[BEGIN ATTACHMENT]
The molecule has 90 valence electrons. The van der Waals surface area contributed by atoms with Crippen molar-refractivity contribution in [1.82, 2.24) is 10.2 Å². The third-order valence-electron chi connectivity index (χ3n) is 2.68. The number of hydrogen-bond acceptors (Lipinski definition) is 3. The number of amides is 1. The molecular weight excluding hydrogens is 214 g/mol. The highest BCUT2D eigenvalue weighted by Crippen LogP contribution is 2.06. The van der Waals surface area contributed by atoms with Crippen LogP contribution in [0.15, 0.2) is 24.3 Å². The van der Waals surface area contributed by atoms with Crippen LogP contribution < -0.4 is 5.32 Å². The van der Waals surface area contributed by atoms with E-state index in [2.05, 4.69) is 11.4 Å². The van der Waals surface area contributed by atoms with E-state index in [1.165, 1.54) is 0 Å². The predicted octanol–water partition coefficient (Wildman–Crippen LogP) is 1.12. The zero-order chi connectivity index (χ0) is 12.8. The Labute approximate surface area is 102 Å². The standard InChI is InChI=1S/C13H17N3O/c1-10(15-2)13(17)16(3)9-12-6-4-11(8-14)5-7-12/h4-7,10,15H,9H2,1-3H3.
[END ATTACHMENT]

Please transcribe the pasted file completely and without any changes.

The molecule has 90 valence electrons. The van der Waals surface area contributed by atoms with Crippen molar-refractivity contribution in [1.82, 2.24) is 10.2 Å². The third-order valence-electron chi connectivity index (χ3n) is 2.68. The number of hydrogen-bond acceptors (Lipinski definition) is 3. The number of amides is 1. The molecular weight excluding hydrogens is 214 g/mol. The highest BCUT2D eigenvalue weighted by Crippen LogP contribution is 2.06. The van der Waals surface area contributed by atoms with Crippen LogP contribution in [0.15, 0.2) is 24.3 Å². The van der Waals surface area contributed by atoms with Crippen LogP contribution < -0.4 is 5.32 Å². The van der Waals surface area contributed by atoms with E-state index in [2.05, 4.69) is 11.4 Å². The van der Waals surface area contributed by atoms with E-state index in [1.165, 1.54) is 0 Å². The predicted octanol–water partition coefficient (Wildman–Crippen LogP) is 1.12. The zero-order chi connectivity index (χ0) is 12.8. The Labute approximate surface area is 102 Å². The standard InChI is InChI=1S/C13H17N3O/c1-10(15-2)13(17)16(3)9-12-6-4-11(8-14)5-7-12/h4-7,10,15H,9H2,1-3H3.